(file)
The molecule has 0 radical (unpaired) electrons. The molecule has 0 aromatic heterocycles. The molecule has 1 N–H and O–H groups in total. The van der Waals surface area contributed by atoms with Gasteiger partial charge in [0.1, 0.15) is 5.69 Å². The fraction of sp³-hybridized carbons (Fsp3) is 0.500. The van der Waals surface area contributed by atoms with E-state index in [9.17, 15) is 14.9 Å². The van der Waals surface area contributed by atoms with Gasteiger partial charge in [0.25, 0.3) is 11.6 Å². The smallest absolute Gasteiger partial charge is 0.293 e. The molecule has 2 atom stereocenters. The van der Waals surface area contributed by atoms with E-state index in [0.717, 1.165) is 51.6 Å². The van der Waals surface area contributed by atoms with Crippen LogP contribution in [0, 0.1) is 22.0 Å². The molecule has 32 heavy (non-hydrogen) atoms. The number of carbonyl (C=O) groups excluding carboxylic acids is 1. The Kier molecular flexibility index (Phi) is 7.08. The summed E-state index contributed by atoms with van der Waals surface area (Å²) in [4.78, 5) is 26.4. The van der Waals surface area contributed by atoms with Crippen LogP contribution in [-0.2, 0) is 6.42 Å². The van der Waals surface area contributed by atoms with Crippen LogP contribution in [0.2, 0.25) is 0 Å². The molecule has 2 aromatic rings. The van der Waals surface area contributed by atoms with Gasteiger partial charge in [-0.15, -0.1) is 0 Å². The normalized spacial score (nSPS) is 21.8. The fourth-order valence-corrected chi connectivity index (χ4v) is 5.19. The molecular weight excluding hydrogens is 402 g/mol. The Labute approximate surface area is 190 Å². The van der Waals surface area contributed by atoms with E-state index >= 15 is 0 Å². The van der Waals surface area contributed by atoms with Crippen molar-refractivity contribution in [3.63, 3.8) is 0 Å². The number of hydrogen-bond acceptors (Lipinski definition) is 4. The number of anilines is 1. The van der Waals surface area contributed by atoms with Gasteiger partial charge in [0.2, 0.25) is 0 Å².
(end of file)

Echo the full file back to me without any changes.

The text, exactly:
The molecule has 0 radical (unpaired) electrons. The molecule has 0 aromatic heterocycles. The molecule has 1 N–H and O–H groups in total. The van der Waals surface area contributed by atoms with Gasteiger partial charge in [0.1, 0.15) is 5.69 Å². The fraction of sp³-hybridized carbons (Fsp3) is 0.500. The van der Waals surface area contributed by atoms with E-state index in [9.17, 15) is 14.9 Å². The van der Waals surface area contributed by atoms with Gasteiger partial charge in [0.25, 0.3) is 11.6 Å². The smallest absolute Gasteiger partial charge is 0.293 e. The molecule has 2 atom stereocenters. The van der Waals surface area contributed by atoms with E-state index in [0.717, 1.165) is 51.6 Å². The van der Waals surface area contributed by atoms with Crippen LogP contribution in [0, 0.1) is 22.0 Å². The molecule has 32 heavy (non-hydrogen) atoms. The number of carbonyl (C=O) groups excluding carboxylic acids is 1. The Kier molecular flexibility index (Phi) is 7.08. The summed E-state index contributed by atoms with van der Waals surface area (Å²) in [4.78, 5) is 26.4. The van der Waals surface area contributed by atoms with Crippen LogP contribution in [-0.2, 0) is 6.42 Å². The van der Waals surface area contributed by atoms with Crippen LogP contribution in [0.2, 0.25) is 0 Å². The molecule has 2 aromatic rings. The van der Waals surface area contributed by atoms with Gasteiger partial charge in [-0.15, -0.1) is 0 Å². The normalized spacial score (nSPS) is 21.8. The fourth-order valence-corrected chi connectivity index (χ4v) is 5.19. The molecular weight excluding hydrogens is 402 g/mol. The Labute approximate surface area is 190 Å². The van der Waals surface area contributed by atoms with E-state index >= 15 is 0 Å². The van der Waals surface area contributed by atoms with Crippen molar-refractivity contribution in [3.63, 3.8) is 0 Å². The number of hydrogen-bond acceptors (Lipinski definition) is 4. The number of anilines is 1. The van der Waals surface area contributed by atoms with Gasteiger partial charge in [0.2, 0.25) is 0 Å².